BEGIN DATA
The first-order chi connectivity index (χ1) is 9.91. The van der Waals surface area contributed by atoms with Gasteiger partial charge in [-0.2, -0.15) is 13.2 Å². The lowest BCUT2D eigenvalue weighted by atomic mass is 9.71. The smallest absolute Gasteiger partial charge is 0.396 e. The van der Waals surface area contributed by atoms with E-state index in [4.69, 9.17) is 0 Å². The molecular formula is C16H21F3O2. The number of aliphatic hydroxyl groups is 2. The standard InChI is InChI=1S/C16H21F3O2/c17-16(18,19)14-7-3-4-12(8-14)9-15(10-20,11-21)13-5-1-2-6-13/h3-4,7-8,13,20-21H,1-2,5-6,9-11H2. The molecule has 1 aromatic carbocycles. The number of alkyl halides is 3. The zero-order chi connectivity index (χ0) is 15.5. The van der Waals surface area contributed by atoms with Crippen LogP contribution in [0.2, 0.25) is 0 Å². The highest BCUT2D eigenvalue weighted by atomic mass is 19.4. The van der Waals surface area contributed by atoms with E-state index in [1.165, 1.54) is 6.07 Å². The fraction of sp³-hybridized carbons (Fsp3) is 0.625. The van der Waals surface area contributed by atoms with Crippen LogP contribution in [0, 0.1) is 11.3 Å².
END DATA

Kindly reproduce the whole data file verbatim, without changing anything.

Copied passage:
The first-order chi connectivity index (χ1) is 9.91. The van der Waals surface area contributed by atoms with Gasteiger partial charge in [-0.2, -0.15) is 13.2 Å². The lowest BCUT2D eigenvalue weighted by atomic mass is 9.71. The smallest absolute Gasteiger partial charge is 0.396 e. The van der Waals surface area contributed by atoms with E-state index in [4.69, 9.17) is 0 Å². The molecular formula is C16H21F3O2. The number of aliphatic hydroxyl groups is 2. The standard InChI is InChI=1S/C16H21F3O2/c17-16(18,19)14-7-3-4-12(8-14)9-15(10-20,11-21)13-5-1-2-6-13/h3-4,7-8,13,20-21H,1-2,5-6,9-11H2. The molecule has 1 aromatic carbocycles. The number of alkyl halides is 3. The zero-order chi connectivity index (χ0) is 15.5. The van der Waals surface area contributed by atoms with Crippen LogP contribution in [0.2, 0.25) is 0 Å². The highest BCUT2D eigenvalue weighted by atomic mass is 19.4. The van der Waals surface area contributed by atoms with E-state index in [1.165, 1.54) is 6.07 Å². The fraction of sp³-hybridized carbons (Fsp3) is 0.625. The van der Waals surface area contributed by atoms with Crippen LogP contribution in [0, 0.1) is 11.3 Å².